Notice that he's still trying to confuse the real message with mocking point (his fear of love is symptomatic of Dawkamentalism. In this statement Lawler reveals his inability to follow a simple argument. Love is a universal or ner universal aspect of the experie3nce, it is not warrant for belief. The warrant is the transformative effects that tells religious belief does what it says it will (changes your life), thus acts as a measure of veracity. That may be over his head. It's Understandable why love is s8uch a red flag for him. Dawkamentalists hate love and thus fear it.
The pragmatic test 'Does it work?' is the author's substitute for truth. "Working equals truth in the epistemic field of our assumptions." (Loc. 5295.) Mystical experiences "work" because they allow one to better cope with the "human problematic" of life being nasty, brutish and short. Magic mushrooms work even better.

Are we dealing with Donald Trump here? If working is not an empirical test what is? Science? You mean like the 50 years of scientific studies with no negative findings? In the book I actually made a big deal out of the atheist refusal to acknowledge this point. If you ask them how they know science is true they will say, it works! they make little pithy comments like "you can ask that and you are using a computer?" The connection between working and truth is foundational to atheist thinking. It's the core of empiricism. That's the basis of prediction and explanatory power. Apparently Lawler doesn't understand the distinction between epistemic matters and propaganda. Insisting upon "truth" while ignoring the means to find it is mere propaganda.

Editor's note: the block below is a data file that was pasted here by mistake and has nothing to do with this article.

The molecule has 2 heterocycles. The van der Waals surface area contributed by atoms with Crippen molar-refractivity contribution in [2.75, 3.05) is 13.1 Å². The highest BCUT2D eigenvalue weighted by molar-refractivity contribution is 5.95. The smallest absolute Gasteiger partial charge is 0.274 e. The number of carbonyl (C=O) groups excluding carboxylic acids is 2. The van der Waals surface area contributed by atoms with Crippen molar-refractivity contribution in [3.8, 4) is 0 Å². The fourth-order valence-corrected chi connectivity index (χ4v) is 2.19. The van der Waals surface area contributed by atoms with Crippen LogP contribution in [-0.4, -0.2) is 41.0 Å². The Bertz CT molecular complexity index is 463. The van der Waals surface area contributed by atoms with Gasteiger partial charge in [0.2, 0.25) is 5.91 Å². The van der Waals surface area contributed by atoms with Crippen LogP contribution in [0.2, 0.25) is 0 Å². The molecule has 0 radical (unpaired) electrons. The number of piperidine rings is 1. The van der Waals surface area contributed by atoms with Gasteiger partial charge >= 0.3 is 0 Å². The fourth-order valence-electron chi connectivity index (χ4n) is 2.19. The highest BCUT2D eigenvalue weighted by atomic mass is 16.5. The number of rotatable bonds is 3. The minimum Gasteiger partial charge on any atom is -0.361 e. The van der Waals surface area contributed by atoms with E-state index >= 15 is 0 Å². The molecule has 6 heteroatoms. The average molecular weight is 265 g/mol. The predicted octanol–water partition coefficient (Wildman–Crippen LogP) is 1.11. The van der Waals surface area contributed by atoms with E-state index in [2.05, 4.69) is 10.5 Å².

then he wants to throw the good Friday study at me.

In 1962, two groups of Harvard divinity students were sent to church on Good Friday; members of one group were given a placebo and the others a hit of psilocybin. All the members of the drugged group reported experiencing profound, positive mystical experiences (save for the one guy who "totally freaked out"). (Locs. 2553, 5105.) Subsequent experiments in the late 80s and early 2000s had psilocybin takers similarly reporting mystical experiences that increased their personal well-being and life satisfaction (though "about a third of the subjects reported significant fear, with some reporting transient feelings of paranoia"). Loc. 5089.

The psilocybin trips were, for some, an effective coping mechanism for the human problematic. They "worked" according to this author's pragmatic standards. The author steadfastly denies that the administered hallucinogens caused the reported experiences, and says the cause of the experience is beside the point anyway. If the subject reports an experience that adds to his well-being, the experience is deemed "real" because it has "real" effects. (Loc. 1092.) This is where the author's pragmatism cuts its ties to reality. If a drug induced hallucination helps you to cope with life's problems, you can say you've experienced God and that is all the rational warrant you need for living in fantasy land.